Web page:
The Lifecycle Of An Entrepreneur

The most genuine disappointment from entrepreneurship I’ve seen myself were former full-time employees who used to work in large corporations.

  • There was the initial hype, desire, hustle, and dreams. This took a couple of weeks.
  • The hard work and actionable enthusiasm followed. Another month down the road.
  • Yet, results were nowhere to be found. This was just the beginning.

Not only did reality strike hard, but it brought some friends over.

No more paid company lunches. No team buildings. No Friday evening office drinks. Lack of paid swag, bonuses, discount cards, travel refund, you name it.

Also, no printer room or blazing fast Internet routers. No comfy office and $1,500 chairs, bean bags, sofas. All equipment should be discovered, negotiated, purchased personally. All maintenance is done by yourself, for yourself. The list goes on the larger the organization is.

Many give up at that point. Just a couple months in, a realization of what the future holds may suffice to reapply back for the security of a full-time, corporate job.

Beginner entrepreneurs have to be creative in order to survive.

  • As an entrepreneur, frugal living can make or break the business. Every saved cent could be reinvested back. A smart investment can absolutely skyrocket your growth.
  • It’s an emotional roller coaster. Your quality of sleep or eating are affected as a result. When revenue is short, your time costs nothing. You get back to the drawing board, cut costs and expand the lifetime of your business.
  • You look for short-term deals in order to get through the week. At the same time, you aim for building a reputable brand that would bring business in the long run.
  • Instead of maximizing revenue early on, customer development and providing spectacular service are mandatory. You’ll lose money on your initial clients. It will appear to be counter-intuitive, but in fact this is the best learning curve – a candid feedback, an actual proof for your products, and a chance for referrals.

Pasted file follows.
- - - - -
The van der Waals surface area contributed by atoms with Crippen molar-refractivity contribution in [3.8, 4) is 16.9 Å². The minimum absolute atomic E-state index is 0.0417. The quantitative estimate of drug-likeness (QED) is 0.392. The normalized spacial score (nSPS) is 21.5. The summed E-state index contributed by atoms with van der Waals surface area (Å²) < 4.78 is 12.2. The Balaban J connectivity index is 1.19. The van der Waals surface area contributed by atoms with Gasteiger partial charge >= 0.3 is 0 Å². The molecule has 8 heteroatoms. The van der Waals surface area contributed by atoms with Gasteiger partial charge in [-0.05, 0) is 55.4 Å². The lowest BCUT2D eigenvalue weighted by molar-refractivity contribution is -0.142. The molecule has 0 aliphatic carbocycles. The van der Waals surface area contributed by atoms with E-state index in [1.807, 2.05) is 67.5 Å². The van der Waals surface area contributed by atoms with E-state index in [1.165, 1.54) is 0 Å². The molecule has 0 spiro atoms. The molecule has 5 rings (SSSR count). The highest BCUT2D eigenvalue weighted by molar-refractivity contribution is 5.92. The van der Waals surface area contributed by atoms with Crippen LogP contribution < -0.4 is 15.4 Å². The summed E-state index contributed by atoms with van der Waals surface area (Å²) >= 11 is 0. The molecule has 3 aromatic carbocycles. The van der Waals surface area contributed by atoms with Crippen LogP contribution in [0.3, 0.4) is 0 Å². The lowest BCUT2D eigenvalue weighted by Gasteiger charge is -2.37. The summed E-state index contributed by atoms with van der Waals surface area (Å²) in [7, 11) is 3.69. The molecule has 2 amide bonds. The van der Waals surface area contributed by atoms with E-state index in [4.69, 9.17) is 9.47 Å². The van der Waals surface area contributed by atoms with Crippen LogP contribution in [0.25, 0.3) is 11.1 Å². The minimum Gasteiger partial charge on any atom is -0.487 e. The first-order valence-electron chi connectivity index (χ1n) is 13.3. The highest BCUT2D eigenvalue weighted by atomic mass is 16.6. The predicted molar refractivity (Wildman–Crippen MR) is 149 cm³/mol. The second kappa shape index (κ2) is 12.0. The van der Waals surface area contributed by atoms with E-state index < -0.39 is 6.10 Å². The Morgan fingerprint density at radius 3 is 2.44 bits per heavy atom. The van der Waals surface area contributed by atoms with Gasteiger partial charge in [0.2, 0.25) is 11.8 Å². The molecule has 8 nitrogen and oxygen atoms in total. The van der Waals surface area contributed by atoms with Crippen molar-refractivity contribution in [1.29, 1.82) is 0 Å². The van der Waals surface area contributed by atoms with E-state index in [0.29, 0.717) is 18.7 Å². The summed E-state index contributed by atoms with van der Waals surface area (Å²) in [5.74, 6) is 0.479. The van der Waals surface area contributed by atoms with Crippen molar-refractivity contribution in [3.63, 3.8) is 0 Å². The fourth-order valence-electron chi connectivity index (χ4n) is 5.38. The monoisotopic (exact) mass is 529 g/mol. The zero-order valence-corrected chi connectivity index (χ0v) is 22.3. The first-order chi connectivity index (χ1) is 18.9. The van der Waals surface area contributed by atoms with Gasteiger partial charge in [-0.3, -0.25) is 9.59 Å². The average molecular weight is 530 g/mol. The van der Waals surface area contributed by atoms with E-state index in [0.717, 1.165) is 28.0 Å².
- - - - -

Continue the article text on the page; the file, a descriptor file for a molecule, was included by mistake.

Building a new business with existing capital is drastically easier. You can hire top talent, attract them with a fancy office and lucrative salaries. Or spend 6 figures on advertising across different channels in order to attract clients.

The first entrepreneurial venture is like a demo version of a video game. It appears like you have endless opportunities. But there’s only so much you can get done by yourself.

You have to persevere. You start to think harder. You find opportunities that weren’t as obvious before.

  1. Instead of renting a fancy office, work from home or the coffee shop nearby.
  2. In lieu of hiring a secretary, hire an offshore virtual assistant.
  3. Having limited cash for expert staff, build a case and inspire a possible co-founder or another dreamer.
  4. If you can’t afford rockstars, hire juniors and work closely with them. The motivated ones can learn.
  5. Use free software when appropriate. Sometimes you may have to dig for hours and find an alternative of a premium SaaS that works “just fine”.
  6. Avoid buying equipment unless necessary (cameras, printers, other devices that you would use twice a year).
  7. Find creative ways to sell and market. Instead of paid ads, get back to door-to-door. Do cold outreach, attend business meetings, volunteer at free conferences. Look for coupons and discounts. Maximize efficiency and reduce costs as much as possible.
  8. Get all the help you can. Don’t be annoying but leave your ego behind. Ask your friends, family, neighbors, fellow students, teachers for support, assistance, leads, guidance, mentorship. Be extremely respectful to their time and brutally honest about your intentions.
  9. Focus on your strengths. The added personal touch will make you a better service provider than a larger competitor. Figure out what else could you offer your first clients.
  10. Work hard and smart. Neither is enough over the first days. Create a solid weekly plan and keep working hard until you can generate traction.

At the end of the day, an entrepreneur provides a solution to clients that pay money.

Lack of capital would only make that process harder and longer. You would use less efficient yet cheaper methods to find clients. Your solution would be less enterprise-y yet crafted with love and attention. You may charge less and study longer, hire less experienced staff and work longer hours until you can break even.

And a careful strategy could yield all the right advantages for you. Less bureaucracy means lower costs, less back-and-forth and a direct contact (instead of impersonal or automated customer support). Focus on your strengths and success will follow.

Your thoughts?